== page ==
February 16, 2017 / 10:15 AM / 6 months ago

Sterling inches higher as markets take Brexit breather

* Graphic: sterling and gilt yields bit.ly/2dgAXn1

* Graphic: World FX rates in 2017 tmsnrt.rs/2egbfVh

* Graphic: Trade-weighted sterling since Brexit vote tmsnrt.rs/2hwV9Hv

* Poll on UK retail sales here

By Patrick Graham

LONDON, Feb 16 (Reuters) - Sterling gained around half a percent against the dollar on Thursday, tracking broader moves in major currencies after some caution about the underlying strength of the U.S. economy set in following a high January inflation number.

The pound - down by around a fifth in just over a year against the dollar - has been stuck in a 3-cent range for a month absent dramatic developments in the government's move towards launching Brexit talks next month.

There have been negative signs from a handful of economic data, with wages numbers on Wednesday dipping below forecasts, but so far not enough to provoke another more aggressive round of pound selling.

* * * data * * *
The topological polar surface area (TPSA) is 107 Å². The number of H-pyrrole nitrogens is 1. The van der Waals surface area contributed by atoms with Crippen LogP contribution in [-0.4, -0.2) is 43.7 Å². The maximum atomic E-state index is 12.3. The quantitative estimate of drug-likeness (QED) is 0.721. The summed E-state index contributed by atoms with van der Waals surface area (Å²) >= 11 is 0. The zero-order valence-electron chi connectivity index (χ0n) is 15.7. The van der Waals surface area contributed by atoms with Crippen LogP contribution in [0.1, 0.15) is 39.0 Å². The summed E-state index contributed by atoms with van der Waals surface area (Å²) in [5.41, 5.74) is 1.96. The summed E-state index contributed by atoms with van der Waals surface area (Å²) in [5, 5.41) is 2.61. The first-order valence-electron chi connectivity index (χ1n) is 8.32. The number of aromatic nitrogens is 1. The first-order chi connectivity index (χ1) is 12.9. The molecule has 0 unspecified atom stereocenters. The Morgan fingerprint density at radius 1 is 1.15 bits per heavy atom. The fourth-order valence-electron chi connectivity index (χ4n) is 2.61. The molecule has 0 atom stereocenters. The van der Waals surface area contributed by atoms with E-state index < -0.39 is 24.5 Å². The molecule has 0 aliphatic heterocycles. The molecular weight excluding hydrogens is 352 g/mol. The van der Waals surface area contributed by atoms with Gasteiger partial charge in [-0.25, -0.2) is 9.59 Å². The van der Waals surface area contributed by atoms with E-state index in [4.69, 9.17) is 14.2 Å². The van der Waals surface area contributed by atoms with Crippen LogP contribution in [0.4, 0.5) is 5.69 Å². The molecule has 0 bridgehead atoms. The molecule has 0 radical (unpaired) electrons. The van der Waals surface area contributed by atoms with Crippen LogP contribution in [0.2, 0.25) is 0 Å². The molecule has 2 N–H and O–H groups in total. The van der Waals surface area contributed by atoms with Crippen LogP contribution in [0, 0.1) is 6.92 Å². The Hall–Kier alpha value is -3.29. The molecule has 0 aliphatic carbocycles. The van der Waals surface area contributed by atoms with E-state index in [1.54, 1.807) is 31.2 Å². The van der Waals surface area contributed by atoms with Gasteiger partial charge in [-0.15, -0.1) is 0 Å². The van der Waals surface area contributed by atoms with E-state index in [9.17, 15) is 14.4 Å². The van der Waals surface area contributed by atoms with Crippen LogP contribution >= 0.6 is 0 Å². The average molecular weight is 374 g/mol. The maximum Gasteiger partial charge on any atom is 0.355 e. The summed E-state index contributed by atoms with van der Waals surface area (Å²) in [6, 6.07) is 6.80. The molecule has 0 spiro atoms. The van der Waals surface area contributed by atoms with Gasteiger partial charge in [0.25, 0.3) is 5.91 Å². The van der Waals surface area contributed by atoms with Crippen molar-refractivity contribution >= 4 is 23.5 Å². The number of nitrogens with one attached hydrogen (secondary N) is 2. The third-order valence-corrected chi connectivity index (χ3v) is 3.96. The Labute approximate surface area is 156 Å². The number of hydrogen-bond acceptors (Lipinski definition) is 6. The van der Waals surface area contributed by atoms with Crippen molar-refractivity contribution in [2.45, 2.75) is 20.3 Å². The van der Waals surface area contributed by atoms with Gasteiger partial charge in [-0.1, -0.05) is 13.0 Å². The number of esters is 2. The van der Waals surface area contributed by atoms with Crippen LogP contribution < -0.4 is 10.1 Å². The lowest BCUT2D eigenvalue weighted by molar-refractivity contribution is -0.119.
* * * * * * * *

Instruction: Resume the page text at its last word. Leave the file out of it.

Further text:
"The market is clearly taking a breather before the next round of Brexit news," said Jane Foley, a strategist with Rabobank in London.

"Once the talks start properly the full complexity of the situation will become a lot more obvious. Meanwhile the market is getting further proof that real earnings are going to be significantly lower by the end of the year. Sterling will be up for a rocky ride at the very best."

The pound gained 0.3 percent to $1.2497 in morning trade in London. It was marginally stronger at 85.08 pence per euro.

Retail sales numbers due on Friday will provide the next clue to the broader strength of the UK economy, which has proved consistently more robust than expected in the face of Brexit nerves since last June.

Sales growth is expected at 3.4 percent year on year in January.

"The pound has done a great job holding up into Thursday, seemingly on the back of a market that does not want to get too aggressive with US Dollar long bets in the face of Trump protectionism and Trump uncertainty," analysts from LMAX said.

"Data hasn't exactly been supportive. Meanwhile, Brexit remains a big concern."

Editing by Jeremy Gaunt

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